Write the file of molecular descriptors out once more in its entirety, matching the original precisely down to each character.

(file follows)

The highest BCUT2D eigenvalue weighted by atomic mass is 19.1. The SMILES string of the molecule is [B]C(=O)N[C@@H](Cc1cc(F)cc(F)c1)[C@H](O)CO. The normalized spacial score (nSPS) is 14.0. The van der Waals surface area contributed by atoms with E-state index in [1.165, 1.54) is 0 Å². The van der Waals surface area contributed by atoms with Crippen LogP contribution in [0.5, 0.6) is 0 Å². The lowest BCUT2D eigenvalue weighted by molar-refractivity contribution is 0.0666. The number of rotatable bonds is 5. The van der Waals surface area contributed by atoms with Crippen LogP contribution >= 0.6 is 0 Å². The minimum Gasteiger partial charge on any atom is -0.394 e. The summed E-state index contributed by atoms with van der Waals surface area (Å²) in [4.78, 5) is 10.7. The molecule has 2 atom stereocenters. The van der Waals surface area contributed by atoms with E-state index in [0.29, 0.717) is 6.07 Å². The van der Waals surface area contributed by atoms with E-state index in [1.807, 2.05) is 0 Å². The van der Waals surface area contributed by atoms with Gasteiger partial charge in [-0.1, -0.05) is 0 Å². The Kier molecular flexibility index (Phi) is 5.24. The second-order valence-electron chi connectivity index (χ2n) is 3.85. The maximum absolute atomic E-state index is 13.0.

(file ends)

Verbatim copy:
The highest BCUT2D eigenvalue weighted by atomic mass is 19.1. The SMILES string of the molecule is [B]C(=O)N[C@@H](Cc1cc(F)cc(F)c1)[C@H](O)CO. The normalized spacial score (nSPS) is 14.0. The van der Waals surface area contributed by atoms with E-state index in [1.165, 1.54) is 0 Å². The van der Waals surface area contributed by atoms with Crippen LogP contribution in [0.5, 0.6) is 0 Å². The lowest BCUT2D eigenvalue weighted by molar-refractivity contribution is 0.0666. The number of rotatable bonds is 5. The van der Waals surface area contributed by atoms with Crippen LogP contribution >= 0.6 is 0 Å². The minimum Gasteiger partial charge on any atom is -0.394 e. The summed E-state index contributed by atoms with van der Waals surface area (Å²) in [4.78, 5) is 10.7. The molecule has 2 atom stereocenters. The van der Waals surface area contributed by atoms with E-state index in [0.29, 0.717) is 6.07 Å². The van der Waals surface area contributed by atoms with E-state index in [1.807, 2.05) is 0 Å². The van der Waals surface area contributed by atoms with Gasteiger partial charge in [-0.1, -0.05) is 0 Å². The Kier molecular flexibility index (Phi) is 5.24. The second-order valence-electron chi connectivity index (χ2n) is 3.85. The maximum absolute atomic E-state index is 13.0.